William Anderson and Candice Jackson called the explosion of federal laws part of a “veritable revolution” in US criminal law: in the beginning, the only federal criminal acts were treason, piracy, and counterfeiting. Now there are thousands of federal regulations which have the force of law. This has resulted in the dissociation of legality from morality, which in turn is undermining respect for the law and for the government.
About RICO they write:
... it has revolutionized federal criminal law and how it has been used—with federal judges, members of Congress, and the press acting as cheerleaders—to overturn the protections inherent in due-process guarantees of the U.S. Constitution ... RICO has enabled federal prosecutors in effect to circumvent the constitutional separation of powers between the national and the state governments.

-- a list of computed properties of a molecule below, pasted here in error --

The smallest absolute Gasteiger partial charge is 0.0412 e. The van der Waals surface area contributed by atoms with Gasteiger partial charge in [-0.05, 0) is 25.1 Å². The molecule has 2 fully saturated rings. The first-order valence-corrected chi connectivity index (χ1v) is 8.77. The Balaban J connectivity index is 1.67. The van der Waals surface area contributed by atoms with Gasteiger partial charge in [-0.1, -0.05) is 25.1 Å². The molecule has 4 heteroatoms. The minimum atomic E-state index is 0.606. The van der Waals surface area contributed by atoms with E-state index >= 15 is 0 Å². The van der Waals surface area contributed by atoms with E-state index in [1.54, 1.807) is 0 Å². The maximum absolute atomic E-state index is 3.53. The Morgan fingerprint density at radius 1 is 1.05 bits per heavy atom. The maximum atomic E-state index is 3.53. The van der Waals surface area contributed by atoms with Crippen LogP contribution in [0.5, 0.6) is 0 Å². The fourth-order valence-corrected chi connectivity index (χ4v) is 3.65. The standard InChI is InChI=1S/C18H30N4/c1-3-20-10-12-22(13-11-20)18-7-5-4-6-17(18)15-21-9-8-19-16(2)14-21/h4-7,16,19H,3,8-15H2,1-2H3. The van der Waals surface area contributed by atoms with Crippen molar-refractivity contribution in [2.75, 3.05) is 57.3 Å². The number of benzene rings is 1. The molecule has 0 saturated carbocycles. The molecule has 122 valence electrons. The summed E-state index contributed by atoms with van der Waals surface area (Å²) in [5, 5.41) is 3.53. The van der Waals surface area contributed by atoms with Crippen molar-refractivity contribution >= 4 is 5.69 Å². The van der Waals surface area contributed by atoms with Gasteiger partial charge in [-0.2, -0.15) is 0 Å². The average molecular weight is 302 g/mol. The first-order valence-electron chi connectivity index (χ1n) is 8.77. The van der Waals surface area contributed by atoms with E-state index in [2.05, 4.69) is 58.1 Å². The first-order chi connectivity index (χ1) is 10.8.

Anyone who has to deal with the thousands of vaguely written and capriciously enforced regulations knows what this means. You have to act defensively, anticipating that a future bureaucrat might determine that some common practice that is legal today might be deemed illegal tomorrow, and the first you would hear about it is when a guy in a plain dark suit knocks on your door. No intent to commit a crime is needed.
Many conservatives seem to be hoping that this trend can be pushed back and that our friends on the left can somehow regain their common sense. But what if it can't? There are many who believe that lack of common sense is the very reason for the existence of leftists.
Imagine what would happen if some evil, unscrupulous person ... like, oh, me for instance ... were to wrangle his way to power. He might welcome a RICO strengthened by a successful prosecution of Exxon as a golden opportunity to put all his political opponents, and for good measure, all bureaucrats, behind bars.
If indeed making statements about matters of disputed fact is now a crime, it virtually ensures that RICO will become a tool of political oppression. A corrupt leader would feel that not fighting fire with fire would be a form of surrender.